• If you go on to make a full application, you could get an instant lending decision. Depending on the lender and when you apply, funds could be in your bank account the same day.
  • If the interest rates are fixed, your loan repayments will be too, making it easier to keep track and understand your borrowing costs.
  • At the end of the loan term everything will be paid off, so long as you’ve made all of the required payments.
  • The structured nature of a personal loan also means your interest rates could be lower than those on credit cards or overdrafts.
  • On selected loans, you may be able to make overpayments without early repayment charges, potentially reducing your overall term and borrowing costs.
  • For an unsecured loan, you don’t need to be a homeowner to apply.
  • Using and managing a loan carefully could, over time, help to improve your credit score.

Drawbacks of a personal loan:

  • A personal loan isn’t as flexible as a credit card or overdraft for managing ongoing credit needs. To borrow more, you’d need to apply for an additional credit product.
  • If you choose a personal loan with variable interest rates, your borrowing costs and monthly payments may change over time.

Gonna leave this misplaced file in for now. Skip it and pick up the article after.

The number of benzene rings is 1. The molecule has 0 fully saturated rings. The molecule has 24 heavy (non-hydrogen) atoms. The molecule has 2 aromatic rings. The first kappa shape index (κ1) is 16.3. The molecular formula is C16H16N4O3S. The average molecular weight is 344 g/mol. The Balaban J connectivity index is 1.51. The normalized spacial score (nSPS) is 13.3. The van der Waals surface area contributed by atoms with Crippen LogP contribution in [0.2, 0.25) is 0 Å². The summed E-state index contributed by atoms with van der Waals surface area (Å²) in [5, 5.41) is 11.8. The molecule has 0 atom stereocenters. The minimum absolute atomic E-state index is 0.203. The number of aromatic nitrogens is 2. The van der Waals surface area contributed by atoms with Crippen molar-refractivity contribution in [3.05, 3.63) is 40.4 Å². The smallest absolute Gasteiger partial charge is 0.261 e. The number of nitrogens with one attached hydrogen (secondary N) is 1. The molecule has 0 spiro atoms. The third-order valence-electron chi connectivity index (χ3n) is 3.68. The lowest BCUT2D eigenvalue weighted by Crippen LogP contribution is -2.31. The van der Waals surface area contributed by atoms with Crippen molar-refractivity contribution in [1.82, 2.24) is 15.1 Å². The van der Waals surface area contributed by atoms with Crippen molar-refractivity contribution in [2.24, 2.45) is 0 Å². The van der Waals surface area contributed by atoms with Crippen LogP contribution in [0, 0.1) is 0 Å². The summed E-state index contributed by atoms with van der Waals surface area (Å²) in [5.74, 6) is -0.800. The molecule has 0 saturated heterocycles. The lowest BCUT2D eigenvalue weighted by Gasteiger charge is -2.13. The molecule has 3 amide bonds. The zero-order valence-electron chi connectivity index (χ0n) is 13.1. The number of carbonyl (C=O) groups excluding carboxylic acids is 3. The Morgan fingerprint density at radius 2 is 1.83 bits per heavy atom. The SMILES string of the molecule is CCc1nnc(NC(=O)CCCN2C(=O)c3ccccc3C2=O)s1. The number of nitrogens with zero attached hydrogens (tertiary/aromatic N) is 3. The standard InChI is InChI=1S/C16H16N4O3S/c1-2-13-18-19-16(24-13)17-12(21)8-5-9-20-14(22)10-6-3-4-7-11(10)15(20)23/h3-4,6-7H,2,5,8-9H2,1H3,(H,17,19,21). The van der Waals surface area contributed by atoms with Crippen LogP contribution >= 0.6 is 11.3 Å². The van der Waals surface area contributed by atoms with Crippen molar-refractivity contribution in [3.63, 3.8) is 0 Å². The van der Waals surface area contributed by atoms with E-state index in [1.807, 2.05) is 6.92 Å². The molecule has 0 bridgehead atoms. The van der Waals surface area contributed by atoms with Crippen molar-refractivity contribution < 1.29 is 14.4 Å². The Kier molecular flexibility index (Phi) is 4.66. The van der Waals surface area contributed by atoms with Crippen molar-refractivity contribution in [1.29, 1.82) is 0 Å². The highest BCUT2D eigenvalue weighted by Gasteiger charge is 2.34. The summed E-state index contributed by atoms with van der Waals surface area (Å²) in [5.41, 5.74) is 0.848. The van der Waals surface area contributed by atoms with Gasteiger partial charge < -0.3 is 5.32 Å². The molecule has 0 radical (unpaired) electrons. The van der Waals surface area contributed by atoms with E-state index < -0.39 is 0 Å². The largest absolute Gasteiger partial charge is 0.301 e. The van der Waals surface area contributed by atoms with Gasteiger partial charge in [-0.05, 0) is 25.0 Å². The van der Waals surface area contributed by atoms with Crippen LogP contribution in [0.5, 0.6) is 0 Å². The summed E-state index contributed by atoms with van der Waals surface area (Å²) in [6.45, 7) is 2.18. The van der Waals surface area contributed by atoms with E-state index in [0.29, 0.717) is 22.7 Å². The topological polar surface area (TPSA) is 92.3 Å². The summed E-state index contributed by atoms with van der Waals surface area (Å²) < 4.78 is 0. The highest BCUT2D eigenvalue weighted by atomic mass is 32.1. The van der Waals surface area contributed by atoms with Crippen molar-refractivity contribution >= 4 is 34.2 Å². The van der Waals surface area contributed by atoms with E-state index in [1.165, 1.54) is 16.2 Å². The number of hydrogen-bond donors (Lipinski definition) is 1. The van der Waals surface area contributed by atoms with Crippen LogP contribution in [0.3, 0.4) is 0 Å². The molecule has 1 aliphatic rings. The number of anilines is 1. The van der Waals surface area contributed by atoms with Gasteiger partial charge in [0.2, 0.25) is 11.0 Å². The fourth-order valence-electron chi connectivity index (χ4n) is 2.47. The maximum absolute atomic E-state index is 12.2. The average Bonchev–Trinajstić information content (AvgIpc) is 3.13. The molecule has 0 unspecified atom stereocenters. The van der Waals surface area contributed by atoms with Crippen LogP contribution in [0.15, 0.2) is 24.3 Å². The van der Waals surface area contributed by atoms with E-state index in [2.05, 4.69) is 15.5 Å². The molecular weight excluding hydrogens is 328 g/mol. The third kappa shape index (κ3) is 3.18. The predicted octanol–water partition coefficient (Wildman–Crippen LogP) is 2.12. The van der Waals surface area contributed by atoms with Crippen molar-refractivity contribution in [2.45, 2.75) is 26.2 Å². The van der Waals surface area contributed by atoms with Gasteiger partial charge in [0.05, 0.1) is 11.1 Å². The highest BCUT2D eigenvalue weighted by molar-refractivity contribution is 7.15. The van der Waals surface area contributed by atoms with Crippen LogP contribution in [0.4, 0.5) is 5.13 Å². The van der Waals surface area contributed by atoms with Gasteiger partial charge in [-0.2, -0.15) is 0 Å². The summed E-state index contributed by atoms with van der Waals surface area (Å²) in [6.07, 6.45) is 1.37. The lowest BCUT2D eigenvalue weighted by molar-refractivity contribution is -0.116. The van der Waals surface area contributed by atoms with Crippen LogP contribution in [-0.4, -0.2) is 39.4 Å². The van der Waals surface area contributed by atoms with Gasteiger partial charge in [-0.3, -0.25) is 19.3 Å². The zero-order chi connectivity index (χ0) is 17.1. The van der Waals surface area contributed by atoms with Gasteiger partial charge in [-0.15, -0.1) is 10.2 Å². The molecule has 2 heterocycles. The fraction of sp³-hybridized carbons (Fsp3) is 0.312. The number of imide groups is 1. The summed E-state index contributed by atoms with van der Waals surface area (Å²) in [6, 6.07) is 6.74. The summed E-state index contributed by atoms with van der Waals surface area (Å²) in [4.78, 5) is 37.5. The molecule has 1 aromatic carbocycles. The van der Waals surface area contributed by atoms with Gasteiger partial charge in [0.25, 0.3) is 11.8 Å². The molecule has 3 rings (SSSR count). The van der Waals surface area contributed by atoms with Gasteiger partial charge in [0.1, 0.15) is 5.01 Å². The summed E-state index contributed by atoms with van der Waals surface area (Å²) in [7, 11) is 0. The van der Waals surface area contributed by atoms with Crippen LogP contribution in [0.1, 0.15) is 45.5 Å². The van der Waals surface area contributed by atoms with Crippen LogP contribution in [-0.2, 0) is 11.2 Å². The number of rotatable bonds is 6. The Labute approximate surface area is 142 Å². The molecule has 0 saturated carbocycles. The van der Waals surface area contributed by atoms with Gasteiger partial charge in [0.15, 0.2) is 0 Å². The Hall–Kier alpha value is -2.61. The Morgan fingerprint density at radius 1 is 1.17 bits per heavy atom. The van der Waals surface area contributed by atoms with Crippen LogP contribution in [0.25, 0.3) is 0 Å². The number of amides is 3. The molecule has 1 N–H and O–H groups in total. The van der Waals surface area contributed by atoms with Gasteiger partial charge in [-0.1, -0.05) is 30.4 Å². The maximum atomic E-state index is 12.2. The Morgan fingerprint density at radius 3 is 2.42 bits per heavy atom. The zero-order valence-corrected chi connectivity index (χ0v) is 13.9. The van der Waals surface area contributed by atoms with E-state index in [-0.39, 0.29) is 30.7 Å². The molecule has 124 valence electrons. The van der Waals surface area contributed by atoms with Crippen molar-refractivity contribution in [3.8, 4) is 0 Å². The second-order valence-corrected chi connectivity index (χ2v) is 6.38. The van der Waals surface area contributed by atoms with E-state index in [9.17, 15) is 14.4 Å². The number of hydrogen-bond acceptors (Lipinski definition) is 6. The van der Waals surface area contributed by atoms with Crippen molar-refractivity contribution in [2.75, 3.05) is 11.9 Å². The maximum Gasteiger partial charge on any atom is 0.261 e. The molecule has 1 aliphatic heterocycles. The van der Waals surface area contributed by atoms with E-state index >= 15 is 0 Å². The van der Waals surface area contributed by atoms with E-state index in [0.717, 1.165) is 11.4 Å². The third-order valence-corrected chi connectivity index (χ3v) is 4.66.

• Whether or not you’re accepted, ‘hard’ credit searches could affect your credit score, especially if you make a number of full applications for credit in a short period of time.
  • Carrying a lot of debt could affect your credit score and your ability to secure further credit in the future.
  • On some loans, early repayment charges may apply if you want to overpay, or clear your balance before the end of the loan term.
  • You may need to be a homeowner to get a secured loan. In addition, you could lose whatever the loan is secured against if you don’t keep up with repayments.
  • Purchases made using cash, a debit card or bank transfer won’t be covered by Section 75 of the Consumer Credit Act 1974, unlike some purchases made using a credit card.

More about personal loans

Why choose a credit card?

Credit cards are offered by banks, building societies, other finance companies and even retailers.

As well as everyday spending, credit cards offer a flexible way to contribute to a car purchase, fund home improvements, manage existing debts and emergency expenses, or pay for an event, like a wedding, or holiday of a lifetime.

Any time you borrow, you’re making a commitment to responsibly manage and repay any debt, as well as any interest, fees and charges which may apply.

Benefits of a credit card:

  • Some lenders offer credit eligibility tools, helping you to understand if you’re eligible for a credit card, without impacting your credit score and record.
  • If you go on to make a full application for credit, you could get an instant lending decision. Some lenders allow you to request balance transfers as part of your application, helping you to take advantage of your account benefits as soon as your application is approved. Just be aware that transfer fees may apply.
  • You don’t need to be a homeowner to apply for a credit card.
  • An introductory or promotional rate could offer low or even 0% interest on credit card transactions. Just make sure you check the terms and conditions.